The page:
Diabetes is becoming one of the leading causes of death among Americans, and cases of this disease are growing at an alarming rate. Diabetes literally has become a modern-day, silent epidemic. More than 29.1 million Americans are estimated to have diabetes, with many of these cases going undiagnosed. The cost of diabetes to the U.S. health care system is estimated at $245 billion per year. The saddest thing about diabetes is that most of these individuals may have been able to prevent the onset of the disease with proper awareness, diet and exercise.
Diabetes is a disease that affects the body’s ability to utilize glucose (sugar) for energy. We currently recognize two types of diabetes. Type 1 diabetes is an autoimmune disease in which the pancreas can’t make insulin because the immune system attacks it and destroys the cells that produce insulin. Kids and teens with type 1 diabetes are at risk for other autoimmune problems, but these disorders are not actually caused by the diabetes. In type 1 diabetes, the body produces either low levels of insulin or no insulin at all. Insulin, which is produced by the pancreas, is necessary for the regulation of the glucose we ingest in our diet. Type 2 diabetes is the most common form of diabetes, and develops over time. In type 2 diabetes, the body does not use insulin effectively to regulate glucose levels, which results in a condition known as insulin resistance.
Traditionally, individuals are diagnosed with diabetes when they present a fasting glucose level of 100 mg/dL or greater. However, it is well documented that the damage that is associated with diabetes can begin at a fasting glucose level of 75 mg/dL and can begin decades before the actual diagnosis of the disease. That damage can include vascular, ophthalmic, kidney, and neurological problems.
The critical first step in addressing diabetes is changing to a lifestyle of more exercise to use excess glucose taken in, a healthy diet to minimize the intake of glucose taken in, and frequent (but small) meals to minimize the development of insulin resistance. The goal in preventing diabetes is to address rising fasting glucose levels long before they reach 100 mg/dL. To do that, there are a number of nutritional and herbal supplements that have been shown to be helpful in regulating glucose and addressing problems before they start.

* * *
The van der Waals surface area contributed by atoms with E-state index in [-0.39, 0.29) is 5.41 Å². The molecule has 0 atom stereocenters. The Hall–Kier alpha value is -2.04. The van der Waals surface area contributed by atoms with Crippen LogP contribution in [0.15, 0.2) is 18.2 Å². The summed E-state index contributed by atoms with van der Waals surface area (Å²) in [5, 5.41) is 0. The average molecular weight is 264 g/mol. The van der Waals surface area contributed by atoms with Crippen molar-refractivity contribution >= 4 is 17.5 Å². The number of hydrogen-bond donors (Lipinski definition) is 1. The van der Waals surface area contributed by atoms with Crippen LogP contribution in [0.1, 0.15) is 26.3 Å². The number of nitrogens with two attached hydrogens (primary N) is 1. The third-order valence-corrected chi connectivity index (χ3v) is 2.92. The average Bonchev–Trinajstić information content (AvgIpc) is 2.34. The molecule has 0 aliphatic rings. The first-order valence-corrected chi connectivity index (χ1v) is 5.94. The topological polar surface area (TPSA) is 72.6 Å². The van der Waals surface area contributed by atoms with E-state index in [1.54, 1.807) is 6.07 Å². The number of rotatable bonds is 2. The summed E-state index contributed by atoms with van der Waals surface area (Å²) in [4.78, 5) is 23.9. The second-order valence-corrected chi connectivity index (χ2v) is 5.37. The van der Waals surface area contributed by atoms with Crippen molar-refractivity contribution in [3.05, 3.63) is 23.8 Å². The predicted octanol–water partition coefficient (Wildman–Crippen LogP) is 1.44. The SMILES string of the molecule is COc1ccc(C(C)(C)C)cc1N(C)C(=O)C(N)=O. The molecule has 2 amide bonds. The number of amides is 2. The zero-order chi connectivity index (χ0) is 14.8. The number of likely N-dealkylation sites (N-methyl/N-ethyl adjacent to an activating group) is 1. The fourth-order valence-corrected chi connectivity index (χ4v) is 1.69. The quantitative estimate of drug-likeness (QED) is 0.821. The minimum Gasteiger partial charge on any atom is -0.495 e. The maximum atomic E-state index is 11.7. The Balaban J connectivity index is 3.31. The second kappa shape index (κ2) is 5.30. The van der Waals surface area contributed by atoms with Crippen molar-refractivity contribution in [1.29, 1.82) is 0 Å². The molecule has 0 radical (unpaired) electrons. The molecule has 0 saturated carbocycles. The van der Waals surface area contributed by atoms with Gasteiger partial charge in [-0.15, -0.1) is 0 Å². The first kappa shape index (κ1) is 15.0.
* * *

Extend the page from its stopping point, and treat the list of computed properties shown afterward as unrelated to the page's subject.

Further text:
Alpha lipoic acid is a unique antioxidant that has been shown to be helpful in maintaining blood sugar levels and minimizing some of the neurological side effects of diabetes, such as diabetic neuropathy. Berberine, which is found in our Berberine Support product, has been shown to regulate not only glucose levels, but modulate lipid levels as well, often as effectively as prescription medications. Chromium and zinc have been shown to be essential minerals in helping manage blood sugar and support insulin production. Diabetes Balance is a unique formulation that features a wide array of natural products that have been shown to regulate blood glucose levels and keep them from elevating. Inositol has been shown to improve insulin receptors in the body and Neo40 Pro has been shown to increase vasodilation and circulation to minimize increasing vascular damage.
Contact The Diabetic Shoppe for some great tips on how to manage your blood glucose levels. We offer diabetic education and interesting information that will help you say in control of blood glucose levels. Watching your weight, exercising, eating healthy and developing good habits can all contribute to reducing blood glucose levels. We believe in nutraceuticals but healthy habits in general are the key to sustained health and well being.
*The author of this blog is not a medical professional and this article does not contain professional medical advice. This blog is not intended to substitute for medical advice, treatment, or diagnosis. Always seek the advice of your physician or other qualified health provider with any questions you may have regarding a medical condition. Never disregard professional medical advice or delay in seeking it because of the contents of this article. If you think you may have a medical emergency, call 911 immediately.